Nearly two-thirds (64%) of Australians say children’s education costs are unaffordable for many families, according to a new survey commissioned by The Smith Family.
The Smith Family’s survey of more than 1,000 Australians also found an overwhelming majority (84%) do not want to see children missing out on educational opportunities because their family can’t afford it.
According to three-quarters of respondents (76%), children in struggling families should be given extra assistance for uniforms, books and excursions to ensure they aren’t disadvantaged at school.
As families prepare for a new school year, The Smith Family CEO, Dr Lisa O’Brien said it is one of the charity’s busiest times with parents and carers seeking help for their children’s education.
“The new year can be a stressful time for low-income families. With children starting back at school, the costs can really add up,” Dr O’Brien said.
“No parent wants their child to start the school year feeling isolated from their peers because they don’t have a decent uniform, school bag or shoes. They don’t want their kids feeling left out from school activities because they can’t afford sport or excursions.”
Dr O’Brien said the deepening ‘digital divide’ in Australia is compounding the challenges for students whose families can’t afford the technology they need for school.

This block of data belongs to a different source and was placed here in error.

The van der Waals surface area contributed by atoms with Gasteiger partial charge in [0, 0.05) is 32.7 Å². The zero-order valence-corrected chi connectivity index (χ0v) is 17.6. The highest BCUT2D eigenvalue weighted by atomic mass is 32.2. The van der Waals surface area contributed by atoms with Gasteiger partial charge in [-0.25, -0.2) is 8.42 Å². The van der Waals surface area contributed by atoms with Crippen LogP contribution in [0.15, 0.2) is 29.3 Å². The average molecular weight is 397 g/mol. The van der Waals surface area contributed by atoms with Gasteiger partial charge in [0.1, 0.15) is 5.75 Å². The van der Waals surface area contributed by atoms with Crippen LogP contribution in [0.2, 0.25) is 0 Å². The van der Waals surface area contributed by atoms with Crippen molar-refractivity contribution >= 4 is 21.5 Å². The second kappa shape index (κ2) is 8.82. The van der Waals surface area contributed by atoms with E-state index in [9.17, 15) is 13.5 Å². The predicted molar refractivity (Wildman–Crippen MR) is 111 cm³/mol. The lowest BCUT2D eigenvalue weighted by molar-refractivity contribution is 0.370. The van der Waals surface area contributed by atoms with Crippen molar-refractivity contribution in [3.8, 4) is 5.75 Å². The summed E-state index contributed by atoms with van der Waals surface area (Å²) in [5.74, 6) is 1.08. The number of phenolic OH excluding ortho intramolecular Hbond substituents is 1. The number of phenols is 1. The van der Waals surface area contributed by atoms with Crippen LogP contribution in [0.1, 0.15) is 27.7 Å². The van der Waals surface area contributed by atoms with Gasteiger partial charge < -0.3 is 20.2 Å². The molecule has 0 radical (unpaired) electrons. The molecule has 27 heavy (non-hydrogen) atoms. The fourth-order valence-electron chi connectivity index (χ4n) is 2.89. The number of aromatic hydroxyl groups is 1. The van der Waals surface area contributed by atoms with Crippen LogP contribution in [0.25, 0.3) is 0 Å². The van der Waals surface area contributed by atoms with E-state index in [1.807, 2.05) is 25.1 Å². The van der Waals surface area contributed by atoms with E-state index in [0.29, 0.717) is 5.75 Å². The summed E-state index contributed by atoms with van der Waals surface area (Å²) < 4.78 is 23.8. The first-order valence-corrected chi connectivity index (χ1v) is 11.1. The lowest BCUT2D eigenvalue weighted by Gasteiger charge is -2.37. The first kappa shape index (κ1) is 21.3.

A recent Australian study of high school students confirmed many young people are going without these essential tools.
“These days, parents also have to factor in the costs of technology for their children’s education – things like laptops and internet access. For many families these can be quite unaffordable,” Dr O’Brien said.
“We know, for example, that nearly a third of the students on our sponsorship program don’t have a computer at home that’s connected to the internet. We hear of students struggling to keep up at school because they don’t have the tools they need to study or get their homework done.”
The survey follows the release of the ASG Planning for Education Index data, compiled by Monash University, which revealed the estimated total cost of education across all three sectors.
ASG CEO, Ross Higgins, said irrespective of Australia’s high or low inflationary environment, the cost of education has risen at more than double the rate of inflation over the past decade.
“Education costs, including tuition costs, uniforms, transport and devices are demanding a far greater share of the family budget than in the past,” Higgins said.